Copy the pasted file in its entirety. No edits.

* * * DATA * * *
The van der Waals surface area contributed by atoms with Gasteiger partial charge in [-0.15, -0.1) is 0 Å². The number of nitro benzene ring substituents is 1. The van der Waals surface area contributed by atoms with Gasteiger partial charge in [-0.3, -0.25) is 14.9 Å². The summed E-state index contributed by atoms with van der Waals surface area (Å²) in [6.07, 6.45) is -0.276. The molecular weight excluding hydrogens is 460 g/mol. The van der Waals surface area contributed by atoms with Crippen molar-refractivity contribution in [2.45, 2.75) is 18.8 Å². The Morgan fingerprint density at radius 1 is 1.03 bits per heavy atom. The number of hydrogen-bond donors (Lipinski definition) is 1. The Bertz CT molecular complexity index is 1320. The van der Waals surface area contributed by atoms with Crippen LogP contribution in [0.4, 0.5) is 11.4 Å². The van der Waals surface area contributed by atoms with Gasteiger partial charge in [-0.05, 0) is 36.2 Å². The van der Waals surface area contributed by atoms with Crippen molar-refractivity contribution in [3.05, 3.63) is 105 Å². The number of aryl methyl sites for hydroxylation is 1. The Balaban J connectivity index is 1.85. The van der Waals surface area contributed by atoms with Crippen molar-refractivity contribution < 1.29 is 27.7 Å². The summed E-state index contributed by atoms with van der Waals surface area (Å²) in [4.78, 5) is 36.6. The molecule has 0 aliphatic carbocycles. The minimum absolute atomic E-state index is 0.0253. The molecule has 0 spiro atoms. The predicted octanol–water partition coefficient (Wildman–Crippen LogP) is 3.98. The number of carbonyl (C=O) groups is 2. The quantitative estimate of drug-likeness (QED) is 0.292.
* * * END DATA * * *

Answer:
The van der Waals surface area contributed by atoms with Gasteiger partial charge in [-0.15, -0.1) is 0 Å². The number of nitro benzene ring substituents is 1. The van der Waals surface area contributed by atoms with Gasteiger partial charge in [-0.3, -0.25) is 14.9 Å². The summed E-state index contributed by atoms with van der Waals surface area (Å²) in [6.07, 6.45) is -0.276. The molecular weight excluding hydrogens is 460 g/mol. The van der Waals surface area contributed by atoms with Crippen molar-refractivity contribution in [2.45, 2.75) is 18.8 Å². The Morgan fingerprint density at radius 1 is 1.03 bits per heavy atom. The number of hydrogen-bond donors (Lipinski definition) is 1. The Bertz CT molecular complexity index is 1320. The van der Waals surface area contributed by atoms with Crippen LogP contribution in [0.4, 0.5) is 11.4 Å². The van der Waals surface area contributed by atoms with Gasteiger partial charge in [-0.05, 0) is 36.2 Å². The van der Waals surface area contributed by atoms with Crippen molar-refractivity contribution in [3.05, 3.63) is 105 Å². The number of aryl methyl sites for hydroxylation is 1. The Balaban J connectivity index is 1.85. The van der Waals surface area contributed by atoms with Crippen molar-refractivity contribution < 1.29 is 27.7 Å². The summed E-state index contributed by atoms with van der Waals surface area (Å²) in [4.78, 5) is 36.6. The molecule has 0 aliphatic carbocycles. The minimum absolute atomic E-state index is 0.0253. The molecule has 0 spiro atoms. The predicted octanol–water partition coefficient (Wildman–Crippen LogP) is 3.98. The number of carbonyl (C=O) groups is 2. The quantitative estimate of drug-likeness (QED) is 0.292.